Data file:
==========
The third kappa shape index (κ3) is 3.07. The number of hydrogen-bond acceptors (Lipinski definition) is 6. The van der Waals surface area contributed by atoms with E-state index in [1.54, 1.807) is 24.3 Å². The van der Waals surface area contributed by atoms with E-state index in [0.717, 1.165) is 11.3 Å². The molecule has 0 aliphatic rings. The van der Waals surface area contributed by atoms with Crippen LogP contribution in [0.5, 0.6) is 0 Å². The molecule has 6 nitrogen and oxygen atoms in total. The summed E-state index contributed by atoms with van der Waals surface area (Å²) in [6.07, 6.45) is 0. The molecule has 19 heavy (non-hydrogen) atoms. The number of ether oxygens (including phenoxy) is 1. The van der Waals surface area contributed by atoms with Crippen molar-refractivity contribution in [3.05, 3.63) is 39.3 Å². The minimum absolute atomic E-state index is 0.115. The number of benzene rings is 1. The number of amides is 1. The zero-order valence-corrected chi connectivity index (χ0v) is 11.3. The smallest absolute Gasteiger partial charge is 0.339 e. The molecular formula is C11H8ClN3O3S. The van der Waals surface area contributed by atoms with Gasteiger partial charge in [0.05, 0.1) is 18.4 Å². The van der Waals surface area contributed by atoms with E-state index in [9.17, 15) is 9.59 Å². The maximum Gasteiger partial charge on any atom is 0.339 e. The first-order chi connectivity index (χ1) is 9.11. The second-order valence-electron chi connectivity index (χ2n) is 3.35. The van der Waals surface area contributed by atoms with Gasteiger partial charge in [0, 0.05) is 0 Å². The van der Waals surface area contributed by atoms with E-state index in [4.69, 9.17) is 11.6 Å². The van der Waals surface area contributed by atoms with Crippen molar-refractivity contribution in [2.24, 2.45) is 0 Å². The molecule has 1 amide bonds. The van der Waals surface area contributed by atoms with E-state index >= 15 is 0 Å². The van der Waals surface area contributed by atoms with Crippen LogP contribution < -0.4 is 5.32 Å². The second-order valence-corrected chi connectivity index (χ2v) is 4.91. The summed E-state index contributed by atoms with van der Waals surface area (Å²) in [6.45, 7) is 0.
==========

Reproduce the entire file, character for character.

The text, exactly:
The third kappa shape index (κ3) is 3.07. The number of hydrogen-bond acceptors (Lipinski definition) is 6. The van der Waals surface area contributed by atoms with E-state index in [1.54, 1.807) is 24.3 Å². The van der Waals surface area contributed by atoms with E-state index in [0.717, 1.165) is 11.3 Å². The molecule has 0 aliphatic rings. The van der Waals surface area contributed by atoms with Crippen LogP contribution in [0.5, 0.6) is 0 Å². The molecule has 6 nitrogen and oxygen atoms in total. The summed E-state index contributed by atoms with van der Waals surface area (Å²) in [6.07, 6.45) is 0. The molecule has 19 heavy (non-hydrogen) atoms. The number of ether oxygens (including phenoxy) is 1. The van der Waals surface area contributed by atoms with Crippen molar-refractivity contribution in [3.05, 3.63) is 39.3 Å². The minimum absolute atomic E-state index is 0.115. The number of benzene rings is 1. The number of amides is 1. The zero-order valence-corrected chi connectivity index (χ0v) is 11.3. The smallest absolute Gasteiger partial charge is 0.339 e. The molecular formula is C11H8ClN3O3S. The van der Waals surface area contributed by atoms with Gasteiger partial charge in [0.05, 0.1) is 18.4 Å². The van der Waals surface area contributed by atoms with E-state index in [9.17, 15) is 9.59 Å². The maximum Gasteiger partial charge on any atom is 0.339 e. The first-order chi connectivity index (χ1) is 9.11. The second-order valence-electron chi connectivity index (χ2n) is 3.35. The van der Waals surface area contributed by atoms with Gasteiger partial charge in [0, 0.05) is 0 Å². The van der Waals surface area contributed by atoms with E-state index in [4.69, 9.17) is 11.6 Å². The van der Waals surface area contributed by atoms with Crippen molar-refractivity contribution in [2.24, 2.45) is 0 Å². The molecule has 1 amide bonds. The van der Waals surface area contributed by atoms with E-state index >= 15 is 0 Å². The van der Waals surface area contributed by atoms with Crippen LogP contribution < -0.4 is 5.32 Å². The second-order valence-corrected chi connectivity index (χ2v) is 4.91. The summed E-state index contributed by atoms with van der Waals surface area (Å²) in [6.45, 7) is 0.